A new offensive by Microsoft has been making inroads against the Russian government hackers behind last year’s election meddling, identifying over 120 new targets of the Kremlin’s cyber spying, and control-alt-deleting segments of Putin’s hacking apparatus.

How are they doing it? It turns out Microsoft has something even more formidable than Moscow’s malware: Lawyers.

…Since August, Microsoft has used the lawsuit to wrest control of 70 different command-and-control points from Fancy Bear. The company’s approach is indirect, but effective. Rather than getting physical custody of the servers, which Fancy Bear rents from data centers around the world, Microsoft has been taking over the Internet domain names that route to them. These are addresses like “livemicrosoft[.]net” or “rsshotmail[.]com” that Fancy Bear registers under aliases for about $10 each. Once under Microsoft’s control, the domains get redirected from Russia’s servers to the company’s, cutting off the hackers from their victims, and giving Microsoft a omniscient view of that servers’ network of automated spies.



People MagazineTime Inc.’s People magazine features the Trump family on its cover this week in a story that likely won’t make the president very happy.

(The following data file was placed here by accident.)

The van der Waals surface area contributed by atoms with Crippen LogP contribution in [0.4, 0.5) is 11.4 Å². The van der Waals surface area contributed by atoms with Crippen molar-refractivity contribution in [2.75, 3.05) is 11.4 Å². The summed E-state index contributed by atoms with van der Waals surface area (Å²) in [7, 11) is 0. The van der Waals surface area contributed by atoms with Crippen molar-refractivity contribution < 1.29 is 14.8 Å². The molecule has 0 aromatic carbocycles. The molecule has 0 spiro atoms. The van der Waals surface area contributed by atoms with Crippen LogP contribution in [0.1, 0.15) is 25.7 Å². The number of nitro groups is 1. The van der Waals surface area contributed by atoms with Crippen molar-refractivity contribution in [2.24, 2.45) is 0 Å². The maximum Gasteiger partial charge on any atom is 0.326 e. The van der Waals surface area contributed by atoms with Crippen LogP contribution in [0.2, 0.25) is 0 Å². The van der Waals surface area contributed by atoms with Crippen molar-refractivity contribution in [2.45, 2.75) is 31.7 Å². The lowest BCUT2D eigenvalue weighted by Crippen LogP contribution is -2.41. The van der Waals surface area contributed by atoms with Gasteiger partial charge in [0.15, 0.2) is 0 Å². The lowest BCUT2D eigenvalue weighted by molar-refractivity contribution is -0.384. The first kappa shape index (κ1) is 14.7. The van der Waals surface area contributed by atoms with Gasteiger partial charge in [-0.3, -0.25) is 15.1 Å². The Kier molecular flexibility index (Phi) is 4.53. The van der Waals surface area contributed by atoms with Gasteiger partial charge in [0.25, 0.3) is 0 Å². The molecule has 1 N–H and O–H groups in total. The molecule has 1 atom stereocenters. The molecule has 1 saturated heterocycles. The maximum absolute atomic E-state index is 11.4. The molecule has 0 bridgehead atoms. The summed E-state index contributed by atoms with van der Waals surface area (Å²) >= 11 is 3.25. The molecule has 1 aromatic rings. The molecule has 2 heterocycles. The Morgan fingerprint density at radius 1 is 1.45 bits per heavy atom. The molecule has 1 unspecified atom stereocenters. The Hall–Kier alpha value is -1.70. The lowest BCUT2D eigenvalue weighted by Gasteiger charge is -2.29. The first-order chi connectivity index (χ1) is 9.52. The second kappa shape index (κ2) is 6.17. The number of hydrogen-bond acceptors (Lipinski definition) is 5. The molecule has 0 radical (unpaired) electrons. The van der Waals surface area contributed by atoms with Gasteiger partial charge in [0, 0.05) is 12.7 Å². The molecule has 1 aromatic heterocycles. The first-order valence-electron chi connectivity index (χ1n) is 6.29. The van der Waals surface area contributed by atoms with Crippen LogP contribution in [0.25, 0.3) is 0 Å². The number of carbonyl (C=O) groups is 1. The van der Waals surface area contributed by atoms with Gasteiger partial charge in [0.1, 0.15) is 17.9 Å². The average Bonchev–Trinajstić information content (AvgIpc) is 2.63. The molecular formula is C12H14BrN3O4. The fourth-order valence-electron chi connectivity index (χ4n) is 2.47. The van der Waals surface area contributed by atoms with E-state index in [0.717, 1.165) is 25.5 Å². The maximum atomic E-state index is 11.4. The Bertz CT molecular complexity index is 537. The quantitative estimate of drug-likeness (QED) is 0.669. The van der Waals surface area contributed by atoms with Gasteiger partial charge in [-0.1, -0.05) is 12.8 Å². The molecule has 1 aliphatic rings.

But the cover story is vaguely reminiscent of those that graced the cover to US Weekly just before Wenner Media sold it off to American Media Inc, the publisher of National Enquirer, and run by Trump supporter David Pecker. Since the sale US Weekly has shied away from the president and the first family, and returned to benign celebrity gossip.

One can assume that would be the fate of People in the hands of AMI, as well.

People magazine, Sandra Sobieraj Westfall and Tierney McAfee:

Inside Trump Family’s Turmoil Amid Russia Scandal: Don Jr. Is ‘Miserable’ and Wants ‘These Four Years to Be Over

A friend of the Trump brothers tells PEOPLE they hate their role as First Sons: “Eric and Don, they never wanted this.”

Adds a source in their circle: “Don can’t do any deals, because he’ll be overly scrutinized. He just goes to work every day and is miserable.”

More news:
Associated Press: China clamping down on use of VPNs to evade Great Firewall
Mother Jones: ‘US Cops Shoot Aussie Dead’: Australia’s Newspapers Channel Outrage Over Minneapolis Shooting